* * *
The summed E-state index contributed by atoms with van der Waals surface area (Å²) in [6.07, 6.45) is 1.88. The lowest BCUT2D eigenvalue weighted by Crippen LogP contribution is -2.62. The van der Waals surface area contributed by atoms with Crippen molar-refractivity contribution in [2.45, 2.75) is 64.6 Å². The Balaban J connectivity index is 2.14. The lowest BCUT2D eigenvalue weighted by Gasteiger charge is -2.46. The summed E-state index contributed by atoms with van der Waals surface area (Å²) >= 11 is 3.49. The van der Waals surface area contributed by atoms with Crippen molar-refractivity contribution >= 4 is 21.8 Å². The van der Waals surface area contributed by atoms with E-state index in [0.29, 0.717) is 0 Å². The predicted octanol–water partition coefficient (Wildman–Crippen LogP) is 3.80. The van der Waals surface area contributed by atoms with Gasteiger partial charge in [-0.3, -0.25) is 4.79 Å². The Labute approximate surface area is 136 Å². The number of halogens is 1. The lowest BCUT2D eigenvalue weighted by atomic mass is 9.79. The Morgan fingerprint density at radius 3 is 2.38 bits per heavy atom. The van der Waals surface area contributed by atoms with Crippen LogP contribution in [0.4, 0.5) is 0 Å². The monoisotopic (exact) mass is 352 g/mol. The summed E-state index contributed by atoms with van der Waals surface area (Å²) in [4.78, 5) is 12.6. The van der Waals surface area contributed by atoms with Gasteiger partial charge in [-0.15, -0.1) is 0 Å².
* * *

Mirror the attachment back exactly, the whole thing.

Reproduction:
The summed E-state index contributed by atoms with van der Waals surface area (Å²) in [6.07, 6.45) is 1.88. The lowest BCUT2D eigenvalue weighted by Crippen LogP contribution is -2.62. The van der Waals surface area contributed by atoms with Crippen molar-refractivity contribution in [2.45, 2.75) is 64.6 Å². The Balaban J connectivity index is 2.14. The lowest BCUT2D eigenvalue weighted by Gasteiger charge is -2.46. The summed E-state index contributed by atoms with van der Waals surface area (Å²) >= 11 is 3.49. The van der Waals surface area contributed by atoms with Crippen molar-refractivity contribution >= 4 is 21.8 Å². The van der Waals surface area contributed by atoms with E-state index in [0.29, 0.717) is 0 Å². The predicted octanol–water partition coefficient (Wildman–Crippen LogP) is 3.80. The van der Waals surface area contributed by atoms with Gasteiger partial charge in [-0.3, -0.25) is 4.79 Å². The Labute approximate surface area is 136 Å². The number of halogens is 1. The lowest BCUT2D eigenvalue weighted by atomic mass is 9.79. The Morgan fingerprint density at radius 3 is 2.38 bits per heavy atom. The van der Waals surface area contributed by atoms with Crippen LogP contribution in [0.4, 0.5) is 0 Å². The monoisotopic (exact) mass is 352 g/mol. The summed E-state index contributed by atoms with van der Waals surface area (Å²) in [4.78, 5) is 12.6. The van der Waals surface area contributed by atoms with Gasteiger partial charge in [-0.15, -0.1) is 0 Å².